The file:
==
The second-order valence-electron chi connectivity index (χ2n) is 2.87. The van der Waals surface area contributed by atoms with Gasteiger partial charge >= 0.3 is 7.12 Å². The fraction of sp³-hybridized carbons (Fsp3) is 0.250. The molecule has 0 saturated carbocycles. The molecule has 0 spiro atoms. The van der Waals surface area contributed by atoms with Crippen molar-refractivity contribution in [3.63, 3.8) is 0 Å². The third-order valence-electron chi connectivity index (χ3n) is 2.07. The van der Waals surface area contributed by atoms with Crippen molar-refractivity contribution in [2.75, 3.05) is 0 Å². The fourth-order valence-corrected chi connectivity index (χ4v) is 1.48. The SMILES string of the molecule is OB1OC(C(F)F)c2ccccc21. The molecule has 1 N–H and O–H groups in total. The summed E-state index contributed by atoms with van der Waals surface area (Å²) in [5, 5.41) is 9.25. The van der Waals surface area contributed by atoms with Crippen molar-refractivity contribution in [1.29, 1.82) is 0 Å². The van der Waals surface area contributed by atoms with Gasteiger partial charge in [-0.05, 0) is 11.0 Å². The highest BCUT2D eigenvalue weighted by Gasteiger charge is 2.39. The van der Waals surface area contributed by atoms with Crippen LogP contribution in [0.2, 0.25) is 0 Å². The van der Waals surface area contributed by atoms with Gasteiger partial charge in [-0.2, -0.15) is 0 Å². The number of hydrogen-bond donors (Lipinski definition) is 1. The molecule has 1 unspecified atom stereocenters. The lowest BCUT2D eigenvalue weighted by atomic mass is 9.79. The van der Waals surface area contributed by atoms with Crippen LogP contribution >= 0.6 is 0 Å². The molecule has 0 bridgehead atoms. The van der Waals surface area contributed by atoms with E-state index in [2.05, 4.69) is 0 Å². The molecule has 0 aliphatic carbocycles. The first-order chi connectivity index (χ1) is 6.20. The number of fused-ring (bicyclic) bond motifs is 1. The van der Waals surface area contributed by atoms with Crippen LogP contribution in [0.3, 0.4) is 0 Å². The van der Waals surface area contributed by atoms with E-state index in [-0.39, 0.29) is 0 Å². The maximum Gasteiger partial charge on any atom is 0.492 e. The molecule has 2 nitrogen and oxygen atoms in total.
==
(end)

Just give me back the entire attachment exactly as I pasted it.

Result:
The second-order valence-electron chi connectivity index (χ2n) is 2.87. The van der Waals surface area contributed by atoms with Gasteiger partial charge >= 0.3 is 7.12 Å². The fraction of sp³-hybridized carbons (Fsp3) is 0.250. The molecule has 0 saturated carbocycles. The molecule has 0 spiro atoms. The van der Waals surface area contributed by atoms with Crippen molar-refractivity contribution in [3.63, 3.8) is 0 Å². The third-order valence-electron chi connectivity index (χ3n) is 2.07. The van der Waals surface area contributed by atoms with Crippen molar-refractivity contribution in [2.75, 3.05) is 0 Å². The fourth-order valence-corrected chi connectivity index (χ4v) is 1.48. The SMILES string of the molecule is OB1OC(C(F)F)c2ccccc21. The molecule has 1 N–H and O–H groups in total. The summed E-state index contributed by atoms with van der Waals surface area (Å²) in [5, 5.41) is 9.25. The van der Waals surface area contributed by atoms with Crippen molar-refractivity contribution in [1.29, 1.82) is 0 Å². The van der Waals surface area contributed by atoms with Gasteiger partial charge in [-0.05, 0) is 11.0 Å². The highest BCUT2D eigenvalue weighted by Gasteiger charge is 2.39. The van der Waals surface area contributed by atoms with Crippen LogP contribution in [0.2, 0.25) is 0 Å². The van der Waals surface area contributed by atoms with Gasteiger partial charge in [-0.2, -0.15) is 0 Å². The number of hydrogen-bond donors (Lipinski definition) is 1. The molecule has 1 unspecified atom stereocenters. The lowest BCUT2D eigenvalue weighted by atomic mass is 9.79. The van der Waals surface area contributed by atoms with Crippen LogP contribution >= 0.6 is 0 Å². The molecule has 0 bridgehead atoms. The van der Waals surface area contributed by atoms with E-state index in [2.05, 4.69) is 0 Å². The molecule has 0 aliphatic carbocycles. The first-order chi connectivity index (χ1) is 6.20. The number of fused-ring (bicyclic) bond motifs is 1. The van der Waals surface area contributed by atoms with Crippen LogP contribution in [0.3, 0.4) is 0 Å². The van der Waals surface area contributed by atoms with E-state index in [-0.39, 0.29) is 0 Å². The maximum Gasteiger partial charge on any atom is 0.492 e. The molecule has 2 nitrogen and oxygen atoms in total.